Virginia Law now requires reporting of breast tissue density along with findings on mammography.
This information has long been reported to your health provider and they can assist you in what that may mean for you. Essentially, there is a normal range of tissue density seen on mammograms that may fluctuate from year to year but tends to decline with age. While denser tissue is very common and not abnormal, it can provide useful information to the patient and the referring clinician to improve care. Women with denser tissue may be somewhat more likely to develop cancer over their lifetime and the ability to detect cancer mammographically may be slightly diminished. How significant this impact may be and what can be done about it are still active areas of investigation.
Our goal in providing information directly to patients is to empower women to optimize early detection. There is currently a lot of conflicting information presented in the media and on the internet including promotion of tests that have been shown to elevate a woman’s risk of unnecessary biopsy and costly additional testing, but it is important to remember that mammography is still the single best test we have to detect cancer at its earliest stages. This holds true even in women with denser breast tissue. In fact, it is likely most vital that these women have their examinations performed yearly. These women will likely benefit the most from self breast examination and annual physician examination as this enables addition of directed ultrasound to areas of concern. If you have additional reasons to believe you are at elevated risk, please talk with your doctor about a “formal risk assessment” as studies suggest that women with an elevated lifetime risk over 20% may benefit from additional screening methods such as breast MRI.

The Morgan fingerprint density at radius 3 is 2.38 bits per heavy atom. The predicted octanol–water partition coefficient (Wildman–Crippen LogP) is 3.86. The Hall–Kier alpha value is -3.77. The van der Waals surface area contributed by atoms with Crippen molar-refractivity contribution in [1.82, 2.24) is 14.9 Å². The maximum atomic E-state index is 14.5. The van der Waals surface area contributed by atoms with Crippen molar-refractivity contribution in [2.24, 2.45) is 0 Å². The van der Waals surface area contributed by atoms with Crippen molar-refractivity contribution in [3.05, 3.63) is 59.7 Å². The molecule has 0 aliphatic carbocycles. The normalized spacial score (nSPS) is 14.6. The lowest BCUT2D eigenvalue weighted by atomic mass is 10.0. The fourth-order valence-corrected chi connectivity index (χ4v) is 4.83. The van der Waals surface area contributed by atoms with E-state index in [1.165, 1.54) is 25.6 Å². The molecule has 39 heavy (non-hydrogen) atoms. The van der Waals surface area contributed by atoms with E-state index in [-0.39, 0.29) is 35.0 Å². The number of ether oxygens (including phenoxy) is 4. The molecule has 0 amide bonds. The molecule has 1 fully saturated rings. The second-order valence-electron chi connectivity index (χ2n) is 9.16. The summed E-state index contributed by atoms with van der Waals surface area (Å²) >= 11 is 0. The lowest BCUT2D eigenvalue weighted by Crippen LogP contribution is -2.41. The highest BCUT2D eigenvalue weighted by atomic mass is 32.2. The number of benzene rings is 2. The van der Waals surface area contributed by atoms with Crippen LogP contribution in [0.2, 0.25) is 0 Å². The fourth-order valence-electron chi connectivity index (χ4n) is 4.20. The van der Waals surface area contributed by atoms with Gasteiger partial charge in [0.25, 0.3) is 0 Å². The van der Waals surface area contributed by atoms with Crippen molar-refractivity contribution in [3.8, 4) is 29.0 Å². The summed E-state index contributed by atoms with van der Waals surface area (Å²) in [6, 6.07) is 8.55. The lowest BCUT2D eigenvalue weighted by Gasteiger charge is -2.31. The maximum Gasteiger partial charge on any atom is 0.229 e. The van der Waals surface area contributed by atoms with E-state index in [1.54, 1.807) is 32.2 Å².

Additional links and resources you may find helpful:
The death rate from breast cancer in the United States, which had remained virtually unchanged for more than 50 years, began a reversal around 1989 in direct correlation with an increase in the number of screening mammograms. This steady rate of decline has continued with the largest decrease occurring among younger women. Recent data suggests that mammograms may even be more effective than previously thought, reducing breast cancer mortality by more than 30-60 percent. Despite this, only slightly more than half of women choose to have an annual mammogram!